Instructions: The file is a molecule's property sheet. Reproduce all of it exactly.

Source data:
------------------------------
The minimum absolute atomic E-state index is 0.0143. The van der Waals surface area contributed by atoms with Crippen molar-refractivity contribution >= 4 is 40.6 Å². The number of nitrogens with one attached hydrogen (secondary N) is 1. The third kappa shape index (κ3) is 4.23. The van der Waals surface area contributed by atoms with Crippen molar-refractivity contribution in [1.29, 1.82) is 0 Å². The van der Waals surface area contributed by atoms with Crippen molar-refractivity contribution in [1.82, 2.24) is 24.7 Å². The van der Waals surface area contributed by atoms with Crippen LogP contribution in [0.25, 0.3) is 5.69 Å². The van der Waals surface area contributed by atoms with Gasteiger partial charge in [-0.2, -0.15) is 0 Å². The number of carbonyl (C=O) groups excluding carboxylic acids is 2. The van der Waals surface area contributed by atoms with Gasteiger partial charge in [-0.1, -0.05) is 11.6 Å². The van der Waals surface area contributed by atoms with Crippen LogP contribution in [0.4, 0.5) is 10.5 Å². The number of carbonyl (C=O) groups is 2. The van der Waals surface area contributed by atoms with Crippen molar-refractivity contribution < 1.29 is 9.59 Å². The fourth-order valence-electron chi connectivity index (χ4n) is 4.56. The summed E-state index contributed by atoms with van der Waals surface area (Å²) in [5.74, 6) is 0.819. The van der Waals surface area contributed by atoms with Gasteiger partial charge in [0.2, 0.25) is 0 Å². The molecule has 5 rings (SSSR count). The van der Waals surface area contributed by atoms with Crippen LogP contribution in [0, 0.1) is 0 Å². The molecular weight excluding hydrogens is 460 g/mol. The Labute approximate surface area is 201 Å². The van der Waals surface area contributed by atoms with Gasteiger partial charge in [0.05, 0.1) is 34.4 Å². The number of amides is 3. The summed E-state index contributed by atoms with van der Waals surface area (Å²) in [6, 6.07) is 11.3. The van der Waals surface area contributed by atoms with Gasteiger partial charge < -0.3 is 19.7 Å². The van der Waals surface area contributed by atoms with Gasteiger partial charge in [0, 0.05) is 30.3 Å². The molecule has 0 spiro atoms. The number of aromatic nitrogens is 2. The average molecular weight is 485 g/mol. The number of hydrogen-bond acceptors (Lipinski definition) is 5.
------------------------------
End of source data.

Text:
The minimum absolute atomic E-state index is 0.0143. The van der Waals surface area contributed by atoms with Crippen molar-refractivity contribution >= 4 is 40.6 Å². The number of nitrogens with one attached hydrogen (secondary N) is 1. The third kappa shape index (κ3) is 4.23. The van der Waals surface area contributed by atoms with Crippen molar-refractivity contribution in [1.29, 1.82) is 0 Å². The van der Waals surface area contributed by atoms with Crippen molar-refractivity contribution in [1.82, 2.24) is 24.7 Å². The van der Waals surface area contributed by atoms with Crippen LogP contribution in [0.25, 0.3) is 5.69 Å². The van der Waals surface area contributed by atoms with Gasteiger partial charge in [-0.2, -0.15) is 0 Å². The number of carbonyl (C=O) groups excluding carboxylic acids is 2. The van der Waals surface area contributed by atoms with Gasteiger partial charge in [-0.1, -0.05) is 11.6 Å². The van der Waals surface area contributed by atoms with Crippen LogP contribution in [0.4, 0.5) is 10.5 Å². The number of carbonyl (C=O) groups is 2. The van der Waals surface area contributed by atoms with Crippen molar-refractivity contribution < 1.29 is 9.59 Å². The fourth-order valence-electron chi connectivity index (χ4n) is 4.56. The summed E-state index contributed by atoms with van der Waals surface area (Å²) in [5.74, 6) is 0.819. The van der Waals surface area contributed by atoms with Gasteiger partial charge in [0.2, 0.25) is 0 Å². The molecule has 5 rings (SSSR count). The van der Waals surface area contributed by atoms with Crippen LogP contribution in [0, 0.1) is 0 Å². The molecular weight excluding hydrogens is 460 g/mol. The Labute approximate surface area is 201 Å². The van der Waals surface area contributed by atoms with Gasteiger partial charge in [0.05, 0.1) is 34.4 Å². The number of amides is 3. The summed E-state index contributed by atoms with van der Waals surface area (Å²) in [6, 6.07) is 11.3. The van der Waals surface area contributed by atoms with Gasteiger partial charge < -0.3 is 19.7 Å². The van der Waals surface area contributed by atoms with Gasteiger partial charge in [0, 0.05) is 30.3 Å². The molecule has 0 spiro atoms. The number of aromatic nitrogens is 2. The average molecular weight is 485 g/mol. The number of hydrogen-bond acceptors (Lipinski definition) is 5.